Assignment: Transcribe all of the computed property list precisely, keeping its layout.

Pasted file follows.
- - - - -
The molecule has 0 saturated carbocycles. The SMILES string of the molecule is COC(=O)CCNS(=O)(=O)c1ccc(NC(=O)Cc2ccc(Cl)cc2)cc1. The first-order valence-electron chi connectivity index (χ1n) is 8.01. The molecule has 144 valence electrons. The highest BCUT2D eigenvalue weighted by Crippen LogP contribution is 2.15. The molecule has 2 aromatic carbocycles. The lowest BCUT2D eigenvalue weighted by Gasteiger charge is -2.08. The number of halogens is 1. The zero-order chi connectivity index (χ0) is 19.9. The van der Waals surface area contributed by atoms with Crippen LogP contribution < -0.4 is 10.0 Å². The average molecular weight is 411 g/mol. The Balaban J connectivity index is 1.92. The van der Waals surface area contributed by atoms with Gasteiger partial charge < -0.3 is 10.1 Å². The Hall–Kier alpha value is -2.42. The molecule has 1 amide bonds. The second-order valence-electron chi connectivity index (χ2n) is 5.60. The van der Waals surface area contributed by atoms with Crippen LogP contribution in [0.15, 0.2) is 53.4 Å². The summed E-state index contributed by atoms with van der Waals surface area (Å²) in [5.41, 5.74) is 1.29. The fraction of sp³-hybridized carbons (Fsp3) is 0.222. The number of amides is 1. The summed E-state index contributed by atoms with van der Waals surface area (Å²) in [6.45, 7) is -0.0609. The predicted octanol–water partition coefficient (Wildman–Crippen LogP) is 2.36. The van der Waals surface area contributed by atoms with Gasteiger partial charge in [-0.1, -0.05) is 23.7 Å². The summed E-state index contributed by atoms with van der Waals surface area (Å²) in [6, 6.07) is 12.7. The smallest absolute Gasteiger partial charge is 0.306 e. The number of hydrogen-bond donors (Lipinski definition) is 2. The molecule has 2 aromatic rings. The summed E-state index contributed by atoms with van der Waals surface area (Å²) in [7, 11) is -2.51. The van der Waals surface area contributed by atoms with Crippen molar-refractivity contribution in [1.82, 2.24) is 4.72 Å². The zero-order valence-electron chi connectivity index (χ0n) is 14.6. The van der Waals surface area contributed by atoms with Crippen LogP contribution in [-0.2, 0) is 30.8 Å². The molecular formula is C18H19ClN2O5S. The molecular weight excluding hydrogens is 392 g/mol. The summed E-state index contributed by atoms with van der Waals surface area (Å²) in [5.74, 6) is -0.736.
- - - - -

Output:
The molecule has 0 saturated carbocycles. The SMILES string of the molecule is COC(=O)CCNS(=O)(=O)c1ccc(NC(=O)Cc2ccc(Cl)cc2)cc1. The first-order valence-electron chi connectivity index (χ1n) is 8.01. The molecule has 144 valence electrons. The highest BCUT2D eigenvalue weighted by Crippen LogP contribution is 2.15. The molecule has 2 aromatic carbocycles. The lowest BCUT2D eigenvalue weighted by Gasteiger charge is -2.08. The number of halogens is 1. The zero-order chi connectivity index (χ0) is 19.9. The van der Waals surface area contributed by atoms with Crippen LogP contribution < -0.4 is 10.0 Å². The average molecular weight is 411 g/mol. The Balaban J connectivity index is 1.92. The van der Waals surface area contributed by atoms with Gasteiger partial charge < -0.3 is 10.1 Å². The Hall–Kier alpha value is -2.42. The molecule has 1 amide bonds. The second-order valence-electron chi connectivity index (χ2n) is 5.60. The van der Waals surface area contributed by atoms with Crippen LogP contribution in [0.15, 0.2) is 53.4 Å². The summed E-state index contributed by atoms with van der Waals surface area (Å²) in [5.41, 5.74) is 1.29. The fraction of sp³-hybridized carbons (Fsp3) is 0.222. The number of amides is 1. The summed E-state index contributed by atoms with van der Waals surface area (Å²) in [6.45, 7) is -0.0609. The predicted octanol–water partition coefficient (Wildman–Crippen LogP) is 2.36. The van der Waals surface area contributed by atoms with Gasteiger partial charge in [-0.1, -0.05) is 23.7 Å². The summed E-state index contributed by atoms with van der Waals surface area (Å²) in [6, 6.07) is 12.7. The smallest absolute Gasteiger partial charge is 0.306 e. The number of hydrogen-bond donors (Lipinski definition) is 2. The molecule has 2 aromatic rings. The summed E-state index contributed by atoms with van der Waals surface area (Å²) in [7, 11) is -2.51. The van der Waals surface area contributed by atoms with Crippen molar-refractivity contribution in [1.82, 2.24) is 4.72 Å². The zero-order valence-electron chi connectivity index (χ0n) is 14.6. The van der Waals surface area contributed by atoms with Crippen LogP contribution in [-0.2, 0) is 30.8 Å². The molecular formula is C18H19ClN2O5S. The molecular weight excluding hydrogens is 392 g/mol. The summed E-state index contributed by atoms with van der Waals surface area (Å²) in [5.74, 6) is -0.736.